Last night I had nothing to do for school and by 8:30 was done putzing about the internet. So I decided to do some reading. I had picked up some books in the English section of the Korean version of Barnes and Noble (Bandi and Luni's) but had not gotten around to reading them so since I am a fast reader and the books are shortish I figured I could finish at least one before I went to bed.
Both books were written by a Korean-American who has won the Newbury Medal for A Single Shard. She has several other books out that I would like to have. I think I'm going to get her childrens books for my nephew-in-utero.
The first book; A Single Shard takes place around the 13th century if I recall correctly and is about the Korean potters. Korea is especially known for it's celadon pottery which is a greenish colour. It's been around for several centuries. It was a pretty good story about an orphan boy who wants to learn how to make the pottery. The detail the author gives about the making of the pottery is facinating.
The second tho is much more...gripping. In the first half of the last century Japan invaded Korea. The Japanese took away much of the Korean wa of life; forcing them to learn and speak Japanese, making them take Japanese names and many other things that were much worse. When My Name Was Keoko takes place from 1940-1948 and the events of the time are seen through the eyes of a brother and sister. I can't really explain the story but it is heartbreakingly beautiful. The closest I could compare it to is the stories you read about WWII Europe and seeing the things the Germans might have done to the Jews. But to me seeing and reading about what the Japanese did to the Koreans is worse. They did not kill so many of them but instead treated them as less than dirt. The story where they made the Koreans burn all the Rose of Sharon trees (the rose of Sharon is a symbol of Korea), but the mother hides the smallest one in a pot, the scene where 20 girls are taken from school supposedly to work in factories for Japan when they are really being taken away to be "comfort women" for the Japanese soilders, the scene when all metal is taken from the houses ut the mother hides an heriloom dragon broach. I've read books in a similar style about WWII but none have affected me the way this one has. Maybe because I live here and can visualize more what's going on.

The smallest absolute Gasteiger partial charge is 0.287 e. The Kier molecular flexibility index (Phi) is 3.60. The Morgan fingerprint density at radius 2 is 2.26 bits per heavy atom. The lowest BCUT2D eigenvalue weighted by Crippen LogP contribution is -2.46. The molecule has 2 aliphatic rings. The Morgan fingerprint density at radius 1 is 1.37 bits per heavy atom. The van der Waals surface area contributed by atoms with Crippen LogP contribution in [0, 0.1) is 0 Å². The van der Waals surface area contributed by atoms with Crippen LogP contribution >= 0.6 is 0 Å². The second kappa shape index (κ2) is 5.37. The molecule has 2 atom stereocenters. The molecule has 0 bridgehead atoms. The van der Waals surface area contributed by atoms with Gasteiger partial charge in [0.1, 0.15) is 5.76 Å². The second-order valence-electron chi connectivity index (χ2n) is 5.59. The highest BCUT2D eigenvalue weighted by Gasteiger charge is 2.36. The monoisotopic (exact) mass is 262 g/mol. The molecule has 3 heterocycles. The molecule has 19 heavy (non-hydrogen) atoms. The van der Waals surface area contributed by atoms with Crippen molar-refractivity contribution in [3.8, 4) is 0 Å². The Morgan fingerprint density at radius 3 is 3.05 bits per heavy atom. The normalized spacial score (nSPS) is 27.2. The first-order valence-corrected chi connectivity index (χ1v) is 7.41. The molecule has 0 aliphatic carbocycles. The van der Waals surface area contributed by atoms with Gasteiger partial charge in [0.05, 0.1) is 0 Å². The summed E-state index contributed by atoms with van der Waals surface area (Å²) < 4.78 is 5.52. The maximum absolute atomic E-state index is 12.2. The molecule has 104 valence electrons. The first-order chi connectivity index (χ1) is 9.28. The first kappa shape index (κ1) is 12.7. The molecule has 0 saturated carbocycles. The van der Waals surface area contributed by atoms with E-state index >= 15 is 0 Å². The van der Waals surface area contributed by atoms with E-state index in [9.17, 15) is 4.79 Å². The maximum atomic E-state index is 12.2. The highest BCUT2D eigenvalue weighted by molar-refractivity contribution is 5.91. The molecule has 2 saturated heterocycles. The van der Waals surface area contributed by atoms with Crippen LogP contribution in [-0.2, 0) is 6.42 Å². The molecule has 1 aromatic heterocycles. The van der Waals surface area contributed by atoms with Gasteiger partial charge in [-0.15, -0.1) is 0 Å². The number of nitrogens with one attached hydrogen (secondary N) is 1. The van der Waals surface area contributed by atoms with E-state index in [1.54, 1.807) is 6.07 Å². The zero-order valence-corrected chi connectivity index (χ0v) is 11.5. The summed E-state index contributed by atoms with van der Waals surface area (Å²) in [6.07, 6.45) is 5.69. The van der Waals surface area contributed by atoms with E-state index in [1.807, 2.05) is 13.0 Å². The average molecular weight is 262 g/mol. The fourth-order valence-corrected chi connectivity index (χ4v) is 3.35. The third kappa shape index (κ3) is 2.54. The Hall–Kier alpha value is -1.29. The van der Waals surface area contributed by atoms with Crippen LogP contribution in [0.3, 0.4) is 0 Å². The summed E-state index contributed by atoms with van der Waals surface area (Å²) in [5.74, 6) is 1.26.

Reading the second book really helped me to understand more why the Koreans are so proud of their culture. Of their Koreaness. The Japanese tried so hard to take away the culture yet it remains. It also helps me understand more the idea behind 한 (han).
Read both books. They are quite good and you'll learn something that not many Westerners learn. If you only read one read the second. Terrible things happen in the East too. Things that seem worse in some ways than the things that hapened in the West.